The Big Proposal

Do you recall the day that your significant other proposed? Where did it happen? How did you react? What did you tell others after it happened?

Some of us prefer quiet, gentle proposals while others want something huge and dramatic. Imagine the proposal on the jumbo-tron at a baseball game. What if you weren’t in love with that person? With thousands watching, if you decline, think of the resounding hiss!

Your task is to write the story that shows the scene played out, in glorious details, for your chosen protagonist. You can choose to write from the POV of the one doing the proposing or the one being asked. Readers will want to see it played out from inception of the idea to the end result.

One place to begin is by making a list of potential scenarios. Think from minimalistic to grandiose. Narrow it down to the one that you feel most comfortable writing, the one that best suits your character’s personality, the one that makes the most exciting scene.

Have fun with this one.

Hit Refresh

Have you ever wanted to get a new start? Let’s say that a relationship that you’d like to develop began with you saying or doing something dumb. If you could get a do-over, what would change?

Think back to when you began your current career. If you could, would you go back and head in a different direction? If so, why? What choice would you make today?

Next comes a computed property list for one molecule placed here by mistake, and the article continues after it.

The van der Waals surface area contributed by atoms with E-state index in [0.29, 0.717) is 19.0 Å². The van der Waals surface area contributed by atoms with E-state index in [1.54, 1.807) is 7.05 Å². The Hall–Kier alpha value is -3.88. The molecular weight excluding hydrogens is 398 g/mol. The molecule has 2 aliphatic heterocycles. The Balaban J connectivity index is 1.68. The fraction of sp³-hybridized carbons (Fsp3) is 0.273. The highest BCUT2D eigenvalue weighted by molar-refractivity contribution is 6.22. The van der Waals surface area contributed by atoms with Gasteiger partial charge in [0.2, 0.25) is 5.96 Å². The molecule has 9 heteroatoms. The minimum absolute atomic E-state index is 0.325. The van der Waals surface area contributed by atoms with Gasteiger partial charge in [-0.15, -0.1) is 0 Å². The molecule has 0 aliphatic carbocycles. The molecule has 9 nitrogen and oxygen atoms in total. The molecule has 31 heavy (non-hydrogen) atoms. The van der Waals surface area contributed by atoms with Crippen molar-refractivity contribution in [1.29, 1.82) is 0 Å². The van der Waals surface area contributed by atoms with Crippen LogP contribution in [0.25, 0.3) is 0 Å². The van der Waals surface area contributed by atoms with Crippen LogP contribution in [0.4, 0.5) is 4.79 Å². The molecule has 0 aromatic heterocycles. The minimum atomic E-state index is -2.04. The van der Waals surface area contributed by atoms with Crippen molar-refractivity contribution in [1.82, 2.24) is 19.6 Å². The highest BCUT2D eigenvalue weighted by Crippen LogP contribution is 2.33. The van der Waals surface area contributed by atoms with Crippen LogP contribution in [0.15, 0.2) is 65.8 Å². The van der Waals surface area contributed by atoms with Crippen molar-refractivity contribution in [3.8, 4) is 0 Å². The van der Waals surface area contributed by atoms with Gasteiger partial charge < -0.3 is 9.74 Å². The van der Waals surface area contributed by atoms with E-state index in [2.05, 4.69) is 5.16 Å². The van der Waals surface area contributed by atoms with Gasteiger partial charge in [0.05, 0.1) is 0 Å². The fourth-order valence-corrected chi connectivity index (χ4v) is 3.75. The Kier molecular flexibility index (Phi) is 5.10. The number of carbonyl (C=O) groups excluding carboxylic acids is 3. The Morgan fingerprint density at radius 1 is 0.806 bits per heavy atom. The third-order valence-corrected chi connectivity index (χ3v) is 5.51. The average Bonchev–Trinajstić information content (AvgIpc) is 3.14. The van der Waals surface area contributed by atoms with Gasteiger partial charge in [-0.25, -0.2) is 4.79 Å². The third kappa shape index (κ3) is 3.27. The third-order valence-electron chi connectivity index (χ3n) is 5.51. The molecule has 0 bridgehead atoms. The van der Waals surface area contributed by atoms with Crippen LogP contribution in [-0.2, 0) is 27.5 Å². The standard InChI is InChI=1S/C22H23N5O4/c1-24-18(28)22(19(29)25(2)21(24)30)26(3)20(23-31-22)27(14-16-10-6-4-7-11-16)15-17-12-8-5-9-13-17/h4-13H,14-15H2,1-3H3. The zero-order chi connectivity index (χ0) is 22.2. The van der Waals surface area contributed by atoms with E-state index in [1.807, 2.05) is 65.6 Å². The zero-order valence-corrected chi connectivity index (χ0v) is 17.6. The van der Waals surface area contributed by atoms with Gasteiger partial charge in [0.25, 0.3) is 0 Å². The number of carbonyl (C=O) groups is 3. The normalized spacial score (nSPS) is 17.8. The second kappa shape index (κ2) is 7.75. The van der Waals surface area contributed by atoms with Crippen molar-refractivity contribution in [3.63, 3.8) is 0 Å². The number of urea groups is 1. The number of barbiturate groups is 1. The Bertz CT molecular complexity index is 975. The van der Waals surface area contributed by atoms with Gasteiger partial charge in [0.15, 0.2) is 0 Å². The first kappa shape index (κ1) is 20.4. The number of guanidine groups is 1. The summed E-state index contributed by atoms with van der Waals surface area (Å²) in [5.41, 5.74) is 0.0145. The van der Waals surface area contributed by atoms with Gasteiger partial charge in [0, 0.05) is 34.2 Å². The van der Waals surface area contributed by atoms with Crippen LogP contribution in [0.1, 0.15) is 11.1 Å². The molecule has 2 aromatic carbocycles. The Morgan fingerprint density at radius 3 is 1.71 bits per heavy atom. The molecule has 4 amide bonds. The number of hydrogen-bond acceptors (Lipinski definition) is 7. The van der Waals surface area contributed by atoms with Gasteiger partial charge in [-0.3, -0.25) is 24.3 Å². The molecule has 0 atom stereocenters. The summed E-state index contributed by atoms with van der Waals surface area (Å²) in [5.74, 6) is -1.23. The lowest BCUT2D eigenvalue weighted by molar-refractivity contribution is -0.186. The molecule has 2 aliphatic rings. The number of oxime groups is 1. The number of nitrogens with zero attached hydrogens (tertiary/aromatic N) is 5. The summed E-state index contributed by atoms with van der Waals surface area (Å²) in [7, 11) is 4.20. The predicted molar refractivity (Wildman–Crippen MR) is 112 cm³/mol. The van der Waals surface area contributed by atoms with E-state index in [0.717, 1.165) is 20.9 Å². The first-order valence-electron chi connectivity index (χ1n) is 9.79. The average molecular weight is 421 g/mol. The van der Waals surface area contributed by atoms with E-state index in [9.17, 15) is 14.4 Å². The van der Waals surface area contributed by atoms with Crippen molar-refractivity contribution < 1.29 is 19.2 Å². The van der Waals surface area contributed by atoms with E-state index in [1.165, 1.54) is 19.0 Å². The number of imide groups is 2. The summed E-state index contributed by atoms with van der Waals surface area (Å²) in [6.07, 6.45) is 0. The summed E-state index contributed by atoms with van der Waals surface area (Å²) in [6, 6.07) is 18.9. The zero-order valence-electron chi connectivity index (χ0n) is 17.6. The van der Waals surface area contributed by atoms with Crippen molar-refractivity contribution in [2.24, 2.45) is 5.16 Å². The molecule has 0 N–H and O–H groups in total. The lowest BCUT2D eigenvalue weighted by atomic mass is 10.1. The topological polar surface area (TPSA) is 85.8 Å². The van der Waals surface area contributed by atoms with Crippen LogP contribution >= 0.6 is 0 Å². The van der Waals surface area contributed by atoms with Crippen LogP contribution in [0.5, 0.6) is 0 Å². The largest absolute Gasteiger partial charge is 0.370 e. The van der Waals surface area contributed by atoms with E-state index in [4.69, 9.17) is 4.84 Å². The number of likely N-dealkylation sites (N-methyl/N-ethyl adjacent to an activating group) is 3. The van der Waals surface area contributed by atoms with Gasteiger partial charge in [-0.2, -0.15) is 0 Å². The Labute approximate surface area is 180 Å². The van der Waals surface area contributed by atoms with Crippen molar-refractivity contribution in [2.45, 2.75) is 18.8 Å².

Just as you might enjoy getting a fresh start, so will your protagonist.

Your task is to imagine a scene that went badly. Write it, in all its gory details. How does your character react to the choices she made? As she reflects, what plan of action does she come up with to change the trajectory of her poor decisions?

Write that as well. Readers will want to suffer with her as she analyzes what she did that’s upsetting and as she attempts to make things right. Details are crucial. Readers want to see her face turn red, hear the pace of her breathing change, feel her tears as she suffers.

When you are finished, reread looking for tension, conflict, reflection and change.

Have fun with this one.

Reflections or Resolutions?

Every year at this time we torture ourselves by setting goals to achieve in the coming year. We intend to stick to them, for at least a week, then chastise ourselves when we fail.